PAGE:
I love that song, it’s so dear to me, I mean, dear, like heartbreakingly close to my heart. I wrote that the day after my whole life exploded.

A rumour exploded all around me and I lost every acquaintance. I was basically chased out of a town and lost my boyfriend of seven years. It was a heartbreaking experience. And I had a songwriting session that next day with two of my dear friends. And I could barely get out of my car to go into the writing session.

I was so just decimated and sobbing my little eyes out. I’m quite an emotional human as it is. So give me an excuse and I’m destroyed. But we went in and I told them the story and they’re like, well, the best thing we can do is just write it. And we recorded the whole, that vocal actually was recorded in their little basement studio apartment in Echo Park, Los Angeles next to a refrigerator. And I could barely get through the song. We wrote it and recorded it in one day and I couldn’t really sing the vocal. I went back and whenever I do it again, it was just too perfect. There was something really broken about when you capture something in the moment. And so I’m really glad you love that song. I’m so excited to finally be able to release it and music in general, it’s been too long.

Are you happy to share what the rumour was that left you so broken?

I can’t give names, but there was a movie star that I went to write a song with. And essentially one of my dearest friends claimed that I said that I had had a fling with this man to my then seven year boyfriend. My whole life was burnt up from me and inside out in that moment. It just wasn’t true. I dealt with the pain of it anyways. And on top of that, I finished my last record for a major label and then the president and the whole company left. And the new team had decided not to release any of the music that the former team had been working on. And yet they wouldn’t give me back my album. I just felt like I was drowning. I mean, everyone experiences that at some point in my life where it’s just, you can’t catch a breath, you’re being swamped by just this despair shall we say. I mean, in the end it’s been the biggest blessing of my life, that was this huge turning point and all these amazing other doors opening. In some ways those doors had to slam shut and break my nose for me to find them. But that’s that, in the end, the worst experiences of my life turned into blessings. And here we are, and I’m playing the Palladium and I keep pinching myself.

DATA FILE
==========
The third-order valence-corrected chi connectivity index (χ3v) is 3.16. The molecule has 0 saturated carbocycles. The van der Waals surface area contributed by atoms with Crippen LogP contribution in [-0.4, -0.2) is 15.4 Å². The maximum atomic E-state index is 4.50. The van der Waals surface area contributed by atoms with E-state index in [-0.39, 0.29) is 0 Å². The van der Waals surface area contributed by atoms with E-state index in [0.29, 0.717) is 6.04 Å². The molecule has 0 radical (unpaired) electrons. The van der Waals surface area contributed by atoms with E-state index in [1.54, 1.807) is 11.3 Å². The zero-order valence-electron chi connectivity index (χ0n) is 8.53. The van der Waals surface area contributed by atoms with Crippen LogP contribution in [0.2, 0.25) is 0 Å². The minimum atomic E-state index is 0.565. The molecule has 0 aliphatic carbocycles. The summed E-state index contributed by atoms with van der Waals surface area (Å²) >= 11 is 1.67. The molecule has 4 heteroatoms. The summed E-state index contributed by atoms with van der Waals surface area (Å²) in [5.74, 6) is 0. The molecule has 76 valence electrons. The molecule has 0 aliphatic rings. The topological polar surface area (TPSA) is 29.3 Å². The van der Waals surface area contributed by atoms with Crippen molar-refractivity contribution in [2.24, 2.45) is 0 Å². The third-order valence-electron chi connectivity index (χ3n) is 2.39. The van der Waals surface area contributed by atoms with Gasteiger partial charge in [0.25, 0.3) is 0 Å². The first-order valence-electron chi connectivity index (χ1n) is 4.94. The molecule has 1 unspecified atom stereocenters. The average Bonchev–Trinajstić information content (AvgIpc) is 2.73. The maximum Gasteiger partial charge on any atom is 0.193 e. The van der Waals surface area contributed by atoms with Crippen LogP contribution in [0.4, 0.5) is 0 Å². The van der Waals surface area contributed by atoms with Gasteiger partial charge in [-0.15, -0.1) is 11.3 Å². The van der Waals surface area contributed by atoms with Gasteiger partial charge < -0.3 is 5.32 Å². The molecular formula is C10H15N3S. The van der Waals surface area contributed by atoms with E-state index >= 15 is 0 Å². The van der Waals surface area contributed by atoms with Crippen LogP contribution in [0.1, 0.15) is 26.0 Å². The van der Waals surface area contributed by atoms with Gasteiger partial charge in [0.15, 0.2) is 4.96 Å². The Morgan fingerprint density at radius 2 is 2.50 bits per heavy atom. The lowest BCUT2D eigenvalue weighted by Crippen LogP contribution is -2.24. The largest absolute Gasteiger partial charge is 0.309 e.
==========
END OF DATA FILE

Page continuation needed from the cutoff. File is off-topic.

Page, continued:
It’s a really beautiful song and I can’t believe you’ve recorded it and did it all in a day. It feels like it’s one of those songs which would’ve had weeks dedicated to it to try and perfect.

The songs that really resonate with me the most tend to be the ones that just come out all at once, if that makes any sense to you. The demos are always the ones I keep or the songs I write once in an hour or two tend to be the ones that move me the most because you’re not trying to perfect them or overthink them, you’re just telling the story you have to tell because you’re a mess, or not a mess.

Is it a balancing act juggling the music and your acting? Do you gravitate towards any one in particular? Or is it something which you love in equal measure both as creative outlets?

They both fulfil me in entirely different ways. I find that acting is wonderful because you get to step into someone else’s story and explore the world through their eyes and their shoes and speak your words. I simply love it, but I think music is my soulmate. I mean, music’s kept me alive, music is much more terrifying for me because it’s my words and exposing the deepest parts of my heart. So I would have to say music, it’s my everything.